Cuban, who at first seemed eager to learn more about the product opted out first, citing the complicated design and investment pitch. Lori Greiner and Robert Herjavic bowed out for similar reasons. Daniel Lubetzky said the pitch made him "sad and upset" because the valuation was so far out of the range of possibility, that it made saying yes impossible. Mr. Wonderful, Kevin O'Leary, also responded negatively, describing Larbi and Smith's deal as "obscene." O'Leary responded, "I got a million bucks; You are not getting any of it." With rejections across the board, Smith and Larbi left the stage. Larbi ended the segment by saying, "The sharks will definitely regret that ... They might not know it now, but they will know it in the years to come." 

Brümachen after Shark Tank

Getting rejected on "Shark Tank" is not the end of the world for many businesses, and instead is an opportunity to reflect and respond to constructive feedback. The Brümachen creators still had a useful product that certainly had its merits, but it doesn't seem that was enough to keep the company going. The company's Instagram page only posted once since the episode premiered, with a photo asking followers to tune in to watch Smith and Larbi on "Shark Tank." The page only has 15 posts altogether, with one featuring Smith's grandmother, who stars in many of his personal account's sketches and videos.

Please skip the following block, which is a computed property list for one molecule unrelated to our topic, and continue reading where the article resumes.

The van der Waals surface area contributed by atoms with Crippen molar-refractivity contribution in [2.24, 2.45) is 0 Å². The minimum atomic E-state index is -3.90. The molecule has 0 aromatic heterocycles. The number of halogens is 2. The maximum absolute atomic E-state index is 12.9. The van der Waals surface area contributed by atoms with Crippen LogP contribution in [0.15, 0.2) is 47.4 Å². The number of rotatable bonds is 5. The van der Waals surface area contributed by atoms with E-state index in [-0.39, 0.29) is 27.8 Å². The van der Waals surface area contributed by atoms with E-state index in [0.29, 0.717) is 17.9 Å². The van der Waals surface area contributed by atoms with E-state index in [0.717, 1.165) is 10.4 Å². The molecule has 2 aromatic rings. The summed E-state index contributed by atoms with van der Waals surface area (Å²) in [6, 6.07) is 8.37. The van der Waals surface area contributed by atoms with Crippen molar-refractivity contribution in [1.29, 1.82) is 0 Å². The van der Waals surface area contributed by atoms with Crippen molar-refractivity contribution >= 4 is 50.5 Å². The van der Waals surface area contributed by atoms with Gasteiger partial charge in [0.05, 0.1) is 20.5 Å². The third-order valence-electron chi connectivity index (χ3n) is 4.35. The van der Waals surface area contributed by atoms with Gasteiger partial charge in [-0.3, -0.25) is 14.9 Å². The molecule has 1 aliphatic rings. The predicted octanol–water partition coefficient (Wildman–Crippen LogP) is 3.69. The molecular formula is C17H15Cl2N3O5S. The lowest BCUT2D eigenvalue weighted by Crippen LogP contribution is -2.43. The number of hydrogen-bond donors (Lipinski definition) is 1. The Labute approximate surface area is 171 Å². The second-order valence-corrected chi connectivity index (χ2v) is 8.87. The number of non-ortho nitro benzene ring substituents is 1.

Since then, the company's website has also shut down, so there is no longer a place to order the product from. According to Larbi's own LinkedIn page, he closed the doors on Brümachen in 2021, which would have to be within a year of the episode's air date. Notably, the great social media push Smith promised to contribute to the product and brand never happened — there is no mention of the Brümachen or Smith's affiliation with the company on his Instagram, TikTok, or even LinkedIn

Why did Brümachen go out of business?

With a promising product and an engineer as the founder, who could presumably work out the product design's issues, it's hard to point out exactly why the Brümachen failed so completely and so quickly after its "Shark Tank" debut. "Shark Tank" regular Barbara Corcoran, who did not appear in Smith and Larbi's episode, later said on X, formerly known as Twitter, "I love the idea, but I do have to agree with my fellow Sharks. A 10 million dollar valuation is way too high without concrete sales."